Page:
Nov. 14 (UPI) -- The United Nations Security Council unanimously lifted sanctions against Eritrea Wednesday that lasted for nearly a decade.
The 15-member council adopted Resolution 2444, calling for an end to the nine-year-old embargo on the impoverished country on the Horn of Africa as it rebuilds relations with neighbor and former enemy Ethiopia.
The two countries agreed to a peace deal in July, ending a stalemate following war between the nations from 1998 to 2000, in which an estimated 100,000 people were killed.
The United Nations first imposed restrictions on Eritrea in 2009 after accusations that it supported armed terrorist groups, including Somalia's al-Shabab.
The Eritrean government has criticized that designation as baseless, and U.N. investigators say there is no evidence Eritrea has supported terrorism in the past five years.
The relief move Wednesday covers the embargo, travel bans and asset freezes, and the Security Council renewed its arms embargo against Somalia.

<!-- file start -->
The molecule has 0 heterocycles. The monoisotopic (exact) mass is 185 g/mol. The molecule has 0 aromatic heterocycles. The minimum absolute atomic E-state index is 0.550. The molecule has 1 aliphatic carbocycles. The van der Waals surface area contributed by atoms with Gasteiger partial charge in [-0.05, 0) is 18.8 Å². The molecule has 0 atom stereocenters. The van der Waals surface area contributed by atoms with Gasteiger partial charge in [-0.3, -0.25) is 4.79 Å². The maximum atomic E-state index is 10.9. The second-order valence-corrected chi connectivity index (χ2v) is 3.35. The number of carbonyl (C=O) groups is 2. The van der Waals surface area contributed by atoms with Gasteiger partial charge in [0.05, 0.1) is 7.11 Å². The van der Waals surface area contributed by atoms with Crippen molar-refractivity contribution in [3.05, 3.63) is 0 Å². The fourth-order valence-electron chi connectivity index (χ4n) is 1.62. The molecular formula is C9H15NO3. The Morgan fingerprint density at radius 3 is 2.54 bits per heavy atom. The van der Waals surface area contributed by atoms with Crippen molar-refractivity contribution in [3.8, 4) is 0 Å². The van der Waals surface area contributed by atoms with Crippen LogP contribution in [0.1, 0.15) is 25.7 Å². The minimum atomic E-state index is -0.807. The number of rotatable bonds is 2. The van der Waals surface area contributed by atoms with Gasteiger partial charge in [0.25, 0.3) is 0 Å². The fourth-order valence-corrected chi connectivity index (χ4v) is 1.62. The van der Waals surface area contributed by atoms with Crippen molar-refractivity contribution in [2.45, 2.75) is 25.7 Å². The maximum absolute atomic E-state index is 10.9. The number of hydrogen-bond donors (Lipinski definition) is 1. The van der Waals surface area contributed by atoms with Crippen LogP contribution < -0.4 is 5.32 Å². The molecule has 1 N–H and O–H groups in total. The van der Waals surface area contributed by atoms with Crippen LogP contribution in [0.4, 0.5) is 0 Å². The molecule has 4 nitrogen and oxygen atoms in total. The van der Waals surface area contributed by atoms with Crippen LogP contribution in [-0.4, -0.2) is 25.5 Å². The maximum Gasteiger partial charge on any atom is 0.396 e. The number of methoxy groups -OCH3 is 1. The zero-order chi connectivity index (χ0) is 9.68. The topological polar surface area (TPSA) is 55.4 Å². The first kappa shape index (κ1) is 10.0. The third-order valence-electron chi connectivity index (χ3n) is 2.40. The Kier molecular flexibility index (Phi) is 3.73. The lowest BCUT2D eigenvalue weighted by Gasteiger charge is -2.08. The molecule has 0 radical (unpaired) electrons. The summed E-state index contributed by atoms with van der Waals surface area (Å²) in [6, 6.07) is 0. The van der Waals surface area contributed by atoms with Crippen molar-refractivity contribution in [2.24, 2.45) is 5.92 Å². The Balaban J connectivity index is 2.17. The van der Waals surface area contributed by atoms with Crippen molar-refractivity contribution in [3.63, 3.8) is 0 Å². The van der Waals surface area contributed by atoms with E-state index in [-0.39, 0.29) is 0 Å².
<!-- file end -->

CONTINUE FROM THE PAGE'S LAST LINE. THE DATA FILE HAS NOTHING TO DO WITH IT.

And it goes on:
We welcome the arms and other targeted embargoes on Eriteria been lifted with our collective request. Thanks to the @UN Security Council for this helplful and timely intervention. The Horn of Africa region is swiftly progressing towards partnership and economic cooperation.— Mohamed Farmaajo (@M_Farmaajo) November 14, 2018
The removal of sanctions could help Eritrea and its population of 3.2 million more actively participate in the global banking system, and could attract foreign investment, Bloomberg reported. In recent years, Eritrea has been a major source of migrants escaping to Europe and neighboring countries.
The U.N. action was celebrated in Eritrea, where President Mohammed Farmaajo noted that his region of Africa is "swiftly progressing towards partnership and economic cooperation."